Arctic summer sea ice second lowest on record: US researchers
Sled dogs wading through standing water on the sea ice in northwestern Greenland, in June 2019 Steffen Olsen Centre for Ocean and Ice at the Danish Meteoroligical Institute/AFP/File

Arctic summer sea ice melted in 2020 to the second smallest size since records began 42 years ago, US scientists announced Monday, offering further stark evidence of the impact of global warming.

Arctic sea ice melts in summer and reforms in winter, but precise satellite imagery taken regularly since 1979 documented how the cycle has been shrinking significantly.

The year's minimum was reached on September 15, at 3.74 million square kilometers (1.44 million square miles), according to preliminary date from scientists at the National Snow and Ice Data Center (NSIDC) at the University of Colorado Boulder.

Only once before, in 2012, did the sea ice melt further.

"It's been a crazy year up north, with sea ice at a near-record low... heat waves in Siberia, and massive forest fires," said Mark Serreze, director of NSIDC.

"The year 2020 will stand as an exclamation point on the downward trend in Arctic sea ice extent. We are headed towards a seasonally ice-free Arctic Ocean, and this year is another nail in the coffin."

Unlike melting glaciers on land, melting sea ice does not directly contribute to rising sea levels as the ice is already on the water, but less ice means less solar radiation is reflected and more is absorbed by the oceans.

"When the sea ice disappears, the incident sunlight gets absorbed in the ocean, helping to further warm the Earth," Claire Parkinson, climate scientist at NASA, told AFP.

She added that the weak ice coverage this year is "in line with the overall downward trend of the past four decades".

The evidence of shrinking ice coverage -- in both thickness and area -- in the Arctic and Antarctic is stacking up, though pace varies from one region to another.

- 'Climate breakdown' -

Antarctic ice melted quickly for three years in a row until 2017, but more recently it has bounced back without a clear explanation.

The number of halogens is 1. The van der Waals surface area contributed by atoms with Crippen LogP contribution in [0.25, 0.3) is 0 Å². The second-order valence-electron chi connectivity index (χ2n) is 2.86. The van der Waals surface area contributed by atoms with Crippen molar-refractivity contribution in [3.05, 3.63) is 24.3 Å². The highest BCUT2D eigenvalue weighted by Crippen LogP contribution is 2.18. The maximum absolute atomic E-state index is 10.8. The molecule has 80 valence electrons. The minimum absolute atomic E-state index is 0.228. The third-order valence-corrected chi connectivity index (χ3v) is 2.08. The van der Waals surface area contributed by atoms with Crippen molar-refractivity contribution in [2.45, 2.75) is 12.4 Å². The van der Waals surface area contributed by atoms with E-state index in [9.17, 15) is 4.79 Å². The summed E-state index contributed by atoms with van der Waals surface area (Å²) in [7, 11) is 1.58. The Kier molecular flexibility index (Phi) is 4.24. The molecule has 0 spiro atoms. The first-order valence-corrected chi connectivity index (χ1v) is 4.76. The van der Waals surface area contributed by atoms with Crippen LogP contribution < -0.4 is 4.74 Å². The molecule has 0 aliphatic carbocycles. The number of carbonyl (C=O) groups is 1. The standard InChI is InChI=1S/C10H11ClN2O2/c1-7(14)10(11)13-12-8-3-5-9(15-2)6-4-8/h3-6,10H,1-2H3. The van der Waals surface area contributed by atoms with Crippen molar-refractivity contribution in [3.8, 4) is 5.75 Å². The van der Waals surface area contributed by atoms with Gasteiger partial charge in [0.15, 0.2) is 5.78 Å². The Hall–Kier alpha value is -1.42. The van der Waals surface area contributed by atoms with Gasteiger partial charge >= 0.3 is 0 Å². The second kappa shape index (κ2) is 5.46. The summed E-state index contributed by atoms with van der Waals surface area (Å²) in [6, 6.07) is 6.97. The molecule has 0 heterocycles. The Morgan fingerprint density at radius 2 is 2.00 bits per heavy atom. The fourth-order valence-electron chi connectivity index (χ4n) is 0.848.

In the Arctic the reduction has been on a more pronounced downward trend since 1996 in comparison to the previous period, said Parkinson, though there is some variation from year to year.

"The rapid disappearance of sea ice is a sobering indicator of how closely our planet is circling the drain," Greenpeace Nordic Oceans campaigner Laura Meller said in a statement.

"Over the past decades we have lost two-thirds of the volume of the Arctic sea ice, and as the Arctic melts the ocean will absorb more heat and all of us will be more exposed to the devastating effects of climate breakdown," she later told AFP from a ship on the edge of the sea ice.

"What we are seeing here in the Arctic is really the opening up of a new ocean on top of the world, which means that we need to be protecting the area."

The 2015 landmark Paris climate deal enjoins nations to limit global temperature rises to "well below" two degrees Celsius (3.6 Fahrenheit) through a rapid and sweeping drawdown of greenhouse gas emissions.

But emissions have continued to rise since then, and several analyses have warned that without a thoroughly re-tooled global economy prioritizing green growth, the pollutions savings due to Covid-19 will have an insignificant mitigating impact on climate change.

With just one degree Celsius of warming over pre-industrial levels so far, Earth is already battling more frequent and intense wildfires, droughts and super storms rendered more powerful by rising seas.